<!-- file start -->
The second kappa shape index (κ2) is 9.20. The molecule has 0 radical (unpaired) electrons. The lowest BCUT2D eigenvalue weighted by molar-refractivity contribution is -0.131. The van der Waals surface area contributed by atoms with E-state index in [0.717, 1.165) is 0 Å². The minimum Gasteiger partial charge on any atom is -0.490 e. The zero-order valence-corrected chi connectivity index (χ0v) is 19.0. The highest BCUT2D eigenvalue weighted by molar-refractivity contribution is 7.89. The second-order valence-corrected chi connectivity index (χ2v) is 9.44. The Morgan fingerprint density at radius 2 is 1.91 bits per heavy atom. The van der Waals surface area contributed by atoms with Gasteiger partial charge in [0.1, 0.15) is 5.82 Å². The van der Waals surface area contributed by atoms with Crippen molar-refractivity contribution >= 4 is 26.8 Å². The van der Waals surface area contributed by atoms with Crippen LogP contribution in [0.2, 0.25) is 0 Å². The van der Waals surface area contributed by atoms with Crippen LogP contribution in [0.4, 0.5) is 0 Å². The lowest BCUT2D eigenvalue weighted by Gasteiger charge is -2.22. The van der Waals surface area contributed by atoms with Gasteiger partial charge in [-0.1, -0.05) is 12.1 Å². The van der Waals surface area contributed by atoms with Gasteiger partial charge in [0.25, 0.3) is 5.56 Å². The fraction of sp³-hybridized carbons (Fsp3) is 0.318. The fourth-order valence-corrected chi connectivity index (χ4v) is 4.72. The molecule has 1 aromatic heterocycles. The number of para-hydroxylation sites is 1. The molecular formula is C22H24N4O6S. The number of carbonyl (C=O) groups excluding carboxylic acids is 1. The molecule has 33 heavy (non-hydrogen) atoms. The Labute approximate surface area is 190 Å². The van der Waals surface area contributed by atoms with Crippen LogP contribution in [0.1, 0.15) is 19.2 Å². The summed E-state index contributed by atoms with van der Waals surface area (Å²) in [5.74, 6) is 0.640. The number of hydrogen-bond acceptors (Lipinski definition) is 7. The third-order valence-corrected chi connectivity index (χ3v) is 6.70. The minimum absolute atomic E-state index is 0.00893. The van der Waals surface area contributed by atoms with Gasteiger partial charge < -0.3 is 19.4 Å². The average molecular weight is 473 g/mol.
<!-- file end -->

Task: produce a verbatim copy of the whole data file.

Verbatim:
The second kappa shape index (κ2) is 9.20. The molecule has 0 radical (unpaired) electrons. The lowest BCUT2D eigenvalue weighted by molar-refractivity contribution is -0.131. The van der Waals surface area contributed by atoms with E-state index in [0.717, 1.165) is 0 Å². The minimum Gasteiger partial charge on any atom is -0.490 e. The zero-order valence-corrected chi connectivity index (χ0v) is 19.0. The highest BCUT2D eigenvalue weighted by molar-refractivity contribution is 7.89. The second-order valence-corrected chi connectivity index (χ2v) is 9.44. The Morgan fingerprint density at radius 2 is 1.91 bits per heavy atom. The van der Waals surface area contributed by atoms with Gasteiger partial charge in [0.1, 0.15) is 5.82 Å². The van der Waals surface area contributed by atoms with Crippen molar-refractivity contribution >= 4 is 26.8 Å². The van der Waals surface area contributed by atoms with Crippen LogP contribution in [0.2, 0.25) is 0 Å². The van der Waals surface area contributed by atoms with Crippen LogP contribution in [0.4, 0.5) is 0 Å². The lowest BCUT2D eigenvalue weighted by Gasteiger charge is -2.22. The van der Waals surface area contributed by atoms with Gasteiger partial charge in [-0.1, -0.05) is 12.1 Å². The van der Waals surface area contributed by atoms with Gasteiger partial charge in [0.25, 0.3) is 5.56 Å². The fraction of sp³-hybridized carbons (Fsp3) is 0.318. The fourth-order valence-corrected chi connectivity index (χ4v) is 4.72. The molecule has 1 aromatic heterocycles. The number of para-hydroxylation sites is 1. The molecular formula is C22H24N4O6S. The number of carbonyl (C=O) groups excluding carboxylic acids is 1. The molecule has 33 heavy (non-hydrogen) atoms. The Labute approximate surface area is 190 Å². The van der Waals surface area contributed by atoms with Crippen LogP contribution in [0.1, 0.15) is 19.2 Å². The summed E-state index contributed by atoms with van der Waals surface area (Å²) in [5.74, 6) is 0.640. The number of hydrogen-bond acceptors (Lipinski definition) is 7. The third-order valence-corrected chi connectivity index (χ3v) is 6.70. The minimum absolute atomic E-state index is 0.00893. The van der Waals surface area contributed by atoms with Gasteiger partial charge < -0.3 is 19.4 Å². The average molecular weight is 473 g/mol.